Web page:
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UPDATED: Warriors shut down HPU, 58-41

Photo courtesy Brandon Flores

Less than 48 hours after its most fabulous win of the young season, the University of Hawai’i basketball team scored a not-so-pretty 58-41 win over Hawai’i Pacific on Sunday.

The common denominator, of course, being a win.

“Happy to get out with a win,” UH acting head coach Chris Gerlufsen said. “We’re never going to give them back. All credit goes to HPU, I thought they came in and they battled us for 40 minutes. They didn’t shoot the ball the way that I know they’re capable of, but I thought they showed tremendous fight.”

A crowd of around 2,500 (5,838 tickets issued) at the Stan Sheriff Center watched the Rainbow Warriors improve to 6-2 with their third straight win. Hawai’i knocked off previously undefeated San Francisco on Friday night, and had one day to prepare for HPU.

It was an exhibition game for the NCAA Division II Sharks, whose record will remain 2-2.

Senior guard Eddie Stansberry led the Warriors with 15 points, including 13 during a first-half stretch when Hawai’i regrouped after an inauspicious start. Junior point guard Drew Buggs added nine points, five rebounds and five assists; junior forward Samuta Avea and sophomore center Dawson Carper scored eight points each.

But in general, the Warriors struggled on offense – particularly in the opening minutes of the game – and could not pull away from the Sharks in the second half.

“We’re just upset with ourselves,” Buggs said. “We felt that we should have played better and we didn’t play to the level that we’re capable of. Most importantly, we stuck it out on defense. We defended really well for 40 minutes and we were able to get the win.”

Photo courtesy Matt Osumi

The combination of Hawai’i’s defense and HPU’s off-target shooting resulted in dismal offensive numbers for the Sharks. Of note, HPU shot 30 percent from the field (18 for 60), including 6.3 percent (1 for 16) from 3-point range. The Sharks missed their first 15 3-point attempts before Jacob Foy made one with less than two minutes remaining, when the game was already decided.

“The one thing I know about (HPU) is I know they have some guys who can shoot the ball,” Gerlufsen said. “We talked about limiting them from 3, and 1 of 16 from 3 is pretty good. I thought they had some clean looks that they just missed, but overall I thought our defensive game plan was spot on.”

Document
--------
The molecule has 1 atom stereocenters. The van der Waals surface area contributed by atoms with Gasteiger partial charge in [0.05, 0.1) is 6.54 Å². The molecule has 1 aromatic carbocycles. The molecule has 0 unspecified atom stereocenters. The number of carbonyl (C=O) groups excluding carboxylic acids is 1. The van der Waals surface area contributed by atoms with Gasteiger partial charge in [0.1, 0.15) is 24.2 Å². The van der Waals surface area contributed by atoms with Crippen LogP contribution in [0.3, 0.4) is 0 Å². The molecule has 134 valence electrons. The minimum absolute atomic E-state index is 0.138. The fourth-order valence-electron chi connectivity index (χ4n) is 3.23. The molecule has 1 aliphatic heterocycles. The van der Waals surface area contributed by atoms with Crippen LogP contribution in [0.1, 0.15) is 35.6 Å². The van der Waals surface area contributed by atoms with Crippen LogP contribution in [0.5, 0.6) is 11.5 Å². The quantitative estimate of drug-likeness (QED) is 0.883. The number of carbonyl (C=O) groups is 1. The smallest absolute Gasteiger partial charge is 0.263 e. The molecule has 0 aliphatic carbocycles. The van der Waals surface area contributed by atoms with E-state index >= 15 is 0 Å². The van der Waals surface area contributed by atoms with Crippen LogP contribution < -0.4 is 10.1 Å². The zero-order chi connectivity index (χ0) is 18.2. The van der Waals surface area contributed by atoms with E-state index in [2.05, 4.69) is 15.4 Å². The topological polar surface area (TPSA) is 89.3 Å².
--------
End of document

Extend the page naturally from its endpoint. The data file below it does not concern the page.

The Warriors needed to be at their defensive best, particularly in the first half, when both teams struggled to put the ball through the hoop.

Buggs scored on UH’s opening possession for a 2-0 lead, but the Warriors then missed their next eight consecutive shots and fell behind 6-2.

The Sharks had a 9-4 lead after the first eight minutes of the game, but Hawai’i rallied with a 9-0 surge to take a 13-9 advantage. Avea ignited the surge with a highlight-reel follow-dunk off a miss by Buggs.

“The start, it was rough,” Buggs said. “But we knew that we were going to start knocking down shots. We knew that we were doing a good job of defending, and if we stayed solid on defense we were going to get the shots that we wanted to get. They came out with a lot of energy and we came out a little flat. We just talked in the huddle amongst ourselves, said we have to get it together, we have to pick it up, and that’s what we did.”

Photo courtesy Brandon Flores

After the slow start, Hawai’i out-scored the Sharks 21-6 over the final 11 minutes of the first half and took a 25-15 lead at intermission. Stansberry scored 13 of UH’s 21 points during that stretch.

“I’ve said it previously in the year, when you have a guard like Drew Buggs and other players on the perimeter that make it very easy to open up the space around the perimeter for myself, they make it easy for me,” Stansberry said.

Meanwhile, HPU shot just 6 for 28 (21.4 percent) from the field in the first half, including 0 for 10 rom 3-point range.

The Warriors  maintained the momentum in the second half, and increased their lead to 44-23 with 10:35 remaining in the second half.

Several UH reserves got extended minutes in the second half, including freshmen Bernardo da Silva, Zoar Nedd, Kameron Ng, and Justin Webster. Da Silva finished with four points and three rebounds in 15 minutes, and Nedd made the first 3-pointer of his career late in the game.

Hawai’i finished the game shooting 45.5 percent (25 for 55), including 35 percent from 3-point range (7 for 20). However, the Warriors had their worst free-throw shooting game of this season, converting just 1 of 5 (20 percent) from the line.

Following the victory over San Francisco on Friday, the Warriors had just one day to prepare for HPU. What’s more, the Warriors will be departing Honolulu on Thursday for a road game at nationally-ranked Oregon on Saturday, December 7. The Ducks were ranked No. 10 last week in the USA Today Coaches Top 25 Poll.

“You had a big emotional win on Friday night, and had a short turnaround,” Gerlufsen said. “You always worry about how your team is going to respond. We talked about it with the team and as a staff we tried to push all the buttons that we know how to push … I felt good about the group. I felt we had a mature approach. We just didn’t play our best.”

HPU was led by Tavon Tarpley’s nine points. Ronald Blain, who is the team’s leading scorer this season at 11.5 points per game, was limited to four points on 1-of-15 shooting, although he grabbed a game-high eight rebounds.

The Warriors once again played without head coach Eran Ganot, who remains on an undisclosed and indefinite leave of absence for medical reasons.

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